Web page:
Update on China Section 301 Tariffs
September 21, 2018

On Sept. 17, as part of the United States’ continuing response to China’s theft of American intellectual property and forced transfer of American technology, the Office of the United States Trade Representative released a list of approximately $200 billion worth of Chinese imports that will be subject to additional tariffs. In accordance with the direction of President Trump, the additional tariffs will be effective starting Sept. 24, and initially will be in the amount of 10 percent. Starting Jan. 1, 2019, the level of the additional tariffs will increase to 25 percent.

The list contains 5,745 full or partial lines of the original 6,031 tariff lines that were on a proposed list of Chinese imports announced on July 10. Changes to the proposed list were made after USTR and the interagency Section 301 Committee sought and received comments during a six-week period and testimony during a six-day public hearing in August. The Office of USTR believes it engaged in a thorough process to rigorously examine the comments and testimony and, as a result, determined to fully or partially remove 297 tariff lines from the original proposed list.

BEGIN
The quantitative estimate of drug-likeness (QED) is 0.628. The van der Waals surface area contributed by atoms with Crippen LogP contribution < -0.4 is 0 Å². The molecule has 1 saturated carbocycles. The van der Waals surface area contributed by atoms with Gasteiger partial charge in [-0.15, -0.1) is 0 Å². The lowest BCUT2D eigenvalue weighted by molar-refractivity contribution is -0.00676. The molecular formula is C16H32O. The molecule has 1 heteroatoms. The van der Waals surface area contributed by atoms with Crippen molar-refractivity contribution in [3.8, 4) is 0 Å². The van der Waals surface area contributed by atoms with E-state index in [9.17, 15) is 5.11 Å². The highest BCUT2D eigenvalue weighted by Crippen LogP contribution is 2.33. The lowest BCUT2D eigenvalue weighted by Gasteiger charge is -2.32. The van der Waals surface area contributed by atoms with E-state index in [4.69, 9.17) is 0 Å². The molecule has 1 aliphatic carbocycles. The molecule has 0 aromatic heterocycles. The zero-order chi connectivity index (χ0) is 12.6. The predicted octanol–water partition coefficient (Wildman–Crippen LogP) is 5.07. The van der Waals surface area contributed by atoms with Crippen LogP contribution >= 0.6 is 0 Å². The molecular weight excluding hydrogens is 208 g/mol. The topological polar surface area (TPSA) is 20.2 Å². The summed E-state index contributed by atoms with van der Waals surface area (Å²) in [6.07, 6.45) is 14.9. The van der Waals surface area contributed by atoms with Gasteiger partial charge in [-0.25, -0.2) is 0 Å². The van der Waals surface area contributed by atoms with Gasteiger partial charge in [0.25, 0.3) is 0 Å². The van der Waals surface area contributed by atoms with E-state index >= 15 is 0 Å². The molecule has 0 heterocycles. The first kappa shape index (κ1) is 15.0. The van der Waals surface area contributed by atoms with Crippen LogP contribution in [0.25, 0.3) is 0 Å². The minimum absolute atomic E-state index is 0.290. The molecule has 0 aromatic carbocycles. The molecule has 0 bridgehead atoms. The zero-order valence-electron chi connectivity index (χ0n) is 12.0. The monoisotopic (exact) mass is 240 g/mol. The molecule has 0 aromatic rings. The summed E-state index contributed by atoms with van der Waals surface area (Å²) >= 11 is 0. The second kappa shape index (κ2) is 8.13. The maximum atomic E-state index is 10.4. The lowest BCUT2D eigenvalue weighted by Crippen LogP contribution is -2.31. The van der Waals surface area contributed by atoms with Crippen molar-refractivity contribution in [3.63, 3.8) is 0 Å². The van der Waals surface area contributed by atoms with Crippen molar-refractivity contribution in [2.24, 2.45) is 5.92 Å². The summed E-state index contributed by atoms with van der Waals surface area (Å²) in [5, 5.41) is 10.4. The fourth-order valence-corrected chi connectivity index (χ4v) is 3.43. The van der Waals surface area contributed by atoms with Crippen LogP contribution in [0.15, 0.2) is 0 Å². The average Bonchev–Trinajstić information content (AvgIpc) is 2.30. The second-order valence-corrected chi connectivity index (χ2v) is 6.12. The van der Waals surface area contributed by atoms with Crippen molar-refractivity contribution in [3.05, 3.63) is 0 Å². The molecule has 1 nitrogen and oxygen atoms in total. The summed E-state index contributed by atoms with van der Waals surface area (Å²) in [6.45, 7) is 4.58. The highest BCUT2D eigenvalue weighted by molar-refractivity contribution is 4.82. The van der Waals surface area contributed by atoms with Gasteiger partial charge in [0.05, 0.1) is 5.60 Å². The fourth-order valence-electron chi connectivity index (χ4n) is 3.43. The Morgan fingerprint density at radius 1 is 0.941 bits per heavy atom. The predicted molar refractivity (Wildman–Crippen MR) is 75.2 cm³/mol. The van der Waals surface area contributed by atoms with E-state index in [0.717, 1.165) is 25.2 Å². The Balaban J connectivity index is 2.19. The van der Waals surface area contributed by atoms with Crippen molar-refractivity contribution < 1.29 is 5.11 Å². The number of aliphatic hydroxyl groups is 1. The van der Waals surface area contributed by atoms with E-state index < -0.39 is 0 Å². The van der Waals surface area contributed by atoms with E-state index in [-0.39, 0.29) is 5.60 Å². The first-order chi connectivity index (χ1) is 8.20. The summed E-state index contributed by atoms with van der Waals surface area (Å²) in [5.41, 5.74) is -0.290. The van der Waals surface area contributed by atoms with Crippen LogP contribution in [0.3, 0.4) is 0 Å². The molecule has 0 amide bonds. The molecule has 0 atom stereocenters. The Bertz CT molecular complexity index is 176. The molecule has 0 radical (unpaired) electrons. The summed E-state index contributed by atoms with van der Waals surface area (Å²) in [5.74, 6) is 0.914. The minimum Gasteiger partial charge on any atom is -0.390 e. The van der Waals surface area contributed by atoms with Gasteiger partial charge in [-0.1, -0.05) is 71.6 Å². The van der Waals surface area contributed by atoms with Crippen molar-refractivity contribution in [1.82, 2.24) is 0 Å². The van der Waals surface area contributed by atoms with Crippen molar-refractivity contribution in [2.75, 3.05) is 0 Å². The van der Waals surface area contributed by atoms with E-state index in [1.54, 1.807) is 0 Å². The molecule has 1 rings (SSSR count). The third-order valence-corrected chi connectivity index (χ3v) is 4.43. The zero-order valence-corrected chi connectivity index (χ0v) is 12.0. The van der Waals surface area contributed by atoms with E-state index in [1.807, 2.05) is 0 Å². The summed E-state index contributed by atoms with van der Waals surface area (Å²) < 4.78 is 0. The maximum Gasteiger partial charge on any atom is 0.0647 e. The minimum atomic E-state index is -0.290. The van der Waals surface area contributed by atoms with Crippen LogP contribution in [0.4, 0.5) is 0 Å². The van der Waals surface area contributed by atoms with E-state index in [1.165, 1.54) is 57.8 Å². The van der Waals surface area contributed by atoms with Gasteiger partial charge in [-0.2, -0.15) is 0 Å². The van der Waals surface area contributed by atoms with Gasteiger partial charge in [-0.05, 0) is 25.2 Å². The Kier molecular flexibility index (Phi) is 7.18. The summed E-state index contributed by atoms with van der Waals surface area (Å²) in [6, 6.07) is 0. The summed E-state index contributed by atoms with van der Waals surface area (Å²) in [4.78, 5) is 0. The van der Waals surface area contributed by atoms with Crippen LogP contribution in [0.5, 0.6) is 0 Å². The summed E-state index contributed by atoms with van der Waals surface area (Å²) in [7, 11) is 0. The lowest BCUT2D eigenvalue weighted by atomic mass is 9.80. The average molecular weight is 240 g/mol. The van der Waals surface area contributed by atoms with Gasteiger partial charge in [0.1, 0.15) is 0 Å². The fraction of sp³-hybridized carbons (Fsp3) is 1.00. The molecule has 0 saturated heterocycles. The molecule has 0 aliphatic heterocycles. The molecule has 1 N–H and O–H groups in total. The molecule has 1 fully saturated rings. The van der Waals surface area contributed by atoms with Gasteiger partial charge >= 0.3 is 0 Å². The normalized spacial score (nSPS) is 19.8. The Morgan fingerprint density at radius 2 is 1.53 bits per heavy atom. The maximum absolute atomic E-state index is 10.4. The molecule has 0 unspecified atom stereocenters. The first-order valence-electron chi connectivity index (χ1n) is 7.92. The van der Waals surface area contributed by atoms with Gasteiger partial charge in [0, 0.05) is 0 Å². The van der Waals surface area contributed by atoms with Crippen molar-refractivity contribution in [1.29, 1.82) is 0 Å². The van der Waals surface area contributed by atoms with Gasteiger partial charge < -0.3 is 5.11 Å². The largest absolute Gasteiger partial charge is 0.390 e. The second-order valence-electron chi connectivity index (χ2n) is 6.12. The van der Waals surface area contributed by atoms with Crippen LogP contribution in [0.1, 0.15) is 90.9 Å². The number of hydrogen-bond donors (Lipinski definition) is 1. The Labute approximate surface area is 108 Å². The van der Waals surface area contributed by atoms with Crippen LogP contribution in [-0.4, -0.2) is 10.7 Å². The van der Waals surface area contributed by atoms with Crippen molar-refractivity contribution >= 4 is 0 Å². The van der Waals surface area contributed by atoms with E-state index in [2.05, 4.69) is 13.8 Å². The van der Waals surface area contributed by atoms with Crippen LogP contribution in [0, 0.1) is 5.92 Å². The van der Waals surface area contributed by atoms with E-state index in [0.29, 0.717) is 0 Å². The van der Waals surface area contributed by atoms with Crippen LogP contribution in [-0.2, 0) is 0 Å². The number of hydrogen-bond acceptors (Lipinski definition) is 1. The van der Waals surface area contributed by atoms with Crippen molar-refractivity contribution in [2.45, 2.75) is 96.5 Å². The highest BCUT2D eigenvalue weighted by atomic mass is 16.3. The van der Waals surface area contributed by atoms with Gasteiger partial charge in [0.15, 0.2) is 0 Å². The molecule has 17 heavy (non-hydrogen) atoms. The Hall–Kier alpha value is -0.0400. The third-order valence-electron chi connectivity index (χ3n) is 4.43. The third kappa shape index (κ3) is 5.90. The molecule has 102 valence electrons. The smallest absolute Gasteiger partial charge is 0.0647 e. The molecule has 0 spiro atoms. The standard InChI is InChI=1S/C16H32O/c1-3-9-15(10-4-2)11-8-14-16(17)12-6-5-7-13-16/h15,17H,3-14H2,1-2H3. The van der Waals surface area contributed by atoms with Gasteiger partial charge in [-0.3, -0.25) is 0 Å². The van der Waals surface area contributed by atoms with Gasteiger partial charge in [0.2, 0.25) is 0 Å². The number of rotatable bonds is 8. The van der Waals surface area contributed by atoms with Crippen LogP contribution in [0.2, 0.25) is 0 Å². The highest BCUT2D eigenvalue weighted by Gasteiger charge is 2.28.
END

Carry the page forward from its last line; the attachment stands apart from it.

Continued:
Agathon Associates is aware that there is considerable confusion and concern over this action.

Question: What is on the final list?

Answer:Click Here for the official list.

Question: What lines were removed?

Answer: USTR has made the following general statement: “Included among the products removed from the proposed list are certain consumer electronics products such as smart watches and Bluetooth devices; certain chemical inputs for manufactured goods, textiles and agriculture; certain health and safety products such as bicycle helmets, and child safety furniture such as car seats and playpens.”

Question: An article I import from China is on the list? What can I do?

Answer: Unless you can quickly change your sourcing, or defer imports, you should prepare to start paying an additional 10 percent duty starting on Sept. 24. It will likely be temporary, but no one knows how long it will be in effect or whether it will continue with a 25-percent rate starting on Jan. 1.

Question: Is there any chance it may not go into effect?

Answer: Yes, it is widely understood that the president is taking actions against China to bring China to the negotiation table and get a better trading arrangement for the United States. It is possible that he could accomplish that before the tariffs go into effect. It is also possible that a deal could be made within a few weeks, limiting the duration of the harm. It is also possible that a court may delay it.

Question: Is this even legal? All these lists suddenly released looks like he’s making it up as he goes along, rather than following regulatory procedures.

Answer: Good point. The Consumer Technology Association has filed comments challenging the legality of List 3 (see the history below if you want to clarify the three lists). CTA contends that the administration did not have the authority to impose new tariffs – beyond the two lists of tariffs already in effect – without initiating a new investigation.